Every two years, high school and middle school students from all over New Mexico provide information about their health behaviors.

    RAPS gives the students the opportunity to analyze the most recent data from their school or community, present those data to community members and advocate on behalf of their peers and communities.

    “The ultimate goal of RAPS is for young people to make positive change in New Mexico schools and communities,” states RAPS’ website.

    Topic areas for the YRRS include risk behaviors related to alcohol and drug use, unintentional injury, violence, suicidal ideation and attempts, tobacco use, sexual activity, physical activity and nutrition.

    On March 18, 15 students from Los Alamos High School reviewed the results of their school’s 2015 YRRS data.

  • Friends of Shelter break ties with county shelter

    Los Alamos Friends of the Shelter has dissolved its partnership with the Los Alamos County Animal Shelter, walking away from a 18-year relationship.

    “We’ve tried to work with the shelter, but we felt there just seemed to be too many obstacles to getting volunteers in there, a lot of requirements for training and other things that made it really, really difficult to work with them,” Friends President Wendee Brunish said. “We wanted to partner with them, we wanted to help them out, but we just didn’t feel like we were really treated as a valued partner, so we decided to focus our efforts elsewhere.”

    The Friends have been partners with the Los Alamos County Animal Shelter since 1999. Service the Friends provided the shelter included paying for medical care, supplies, foster services and adoption promotion.

    The Los Alamos Friends of the Shelter provided the list of the potential adoptees that appeared in the Los Alamos Monitor every Sunday.

    “We’ve been discussing it for quite a while. We felt our time had come to work on other things,” Brunish said. “Our mission is to help animals and to save animals, and if all your efforts go toward overhead for your volunteer program… we felt we could focus our efforts better elsewhere.”

  • 2 more plague cases reported in New Mexico's Santa Fe County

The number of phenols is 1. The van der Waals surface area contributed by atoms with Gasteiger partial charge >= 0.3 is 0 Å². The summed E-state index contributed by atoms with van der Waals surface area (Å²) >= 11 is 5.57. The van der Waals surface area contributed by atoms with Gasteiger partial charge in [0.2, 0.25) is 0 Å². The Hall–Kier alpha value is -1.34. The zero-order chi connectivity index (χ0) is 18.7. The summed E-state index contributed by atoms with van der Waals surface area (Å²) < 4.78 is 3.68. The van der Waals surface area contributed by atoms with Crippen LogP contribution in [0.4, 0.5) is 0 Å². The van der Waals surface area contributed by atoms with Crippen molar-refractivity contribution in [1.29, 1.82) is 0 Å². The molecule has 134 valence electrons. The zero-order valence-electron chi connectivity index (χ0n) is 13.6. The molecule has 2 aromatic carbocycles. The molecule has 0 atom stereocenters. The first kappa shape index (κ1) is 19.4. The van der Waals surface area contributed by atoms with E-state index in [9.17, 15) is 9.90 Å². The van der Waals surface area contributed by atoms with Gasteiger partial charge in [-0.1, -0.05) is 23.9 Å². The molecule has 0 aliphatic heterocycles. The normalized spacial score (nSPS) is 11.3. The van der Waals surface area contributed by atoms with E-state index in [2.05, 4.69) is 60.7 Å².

SANTA FE (AP) — The New Mexico Department of Health on Monday confirmed two more human cases of plague.
    The recent cases involve a 52-year-old woman and a 62-year-old woman. The first case this year was reported in early June in a 63-year-old man.

    All three patients, who live in Santa Fe County, were hospitalized but there have been no deaths.

    State public health veterinarian Paul Ettestad said plague can be present in fleas that infest wild rodents in Santa Fe County, including within the city limits of Santa Fe and in other locations around New Mexico.

    "Pets that are allowed to roam and hunt can bring infected fleas from dead rodents back into the home, putting you and your children at risk," he said.

    Health workers are conducted environmental investigations around the homes of the three patients to look for ongoing risk and to ensure the safety of the immediate family members and neighbors.

    Plague generally is transmitted to humans through the bites of infected fleas but can be transmitted by direct contact with infected animals including rodents and pets. Symptoms include sudden onset of fever, chills, headache and weakness.

  • Feds investigate after lab improperly ships nuclear material

    ALBUQUERQUE (AP) — Federal regulators are launching an investigation into the improper shipment of nuclear material from Los Alamos National Laboratory to other federal labs this week.

    The National Nuclear Security Administration said Friday it was informed by the lab that procedures weren't followed when shipping what was only described as "special nuclear material" to facilities in California and South Carolina.

    The U.S. Department of Transportation and the Nuclear Regulatory Commission are investigating, according a spokesman for the NNSA Los Alamos field office.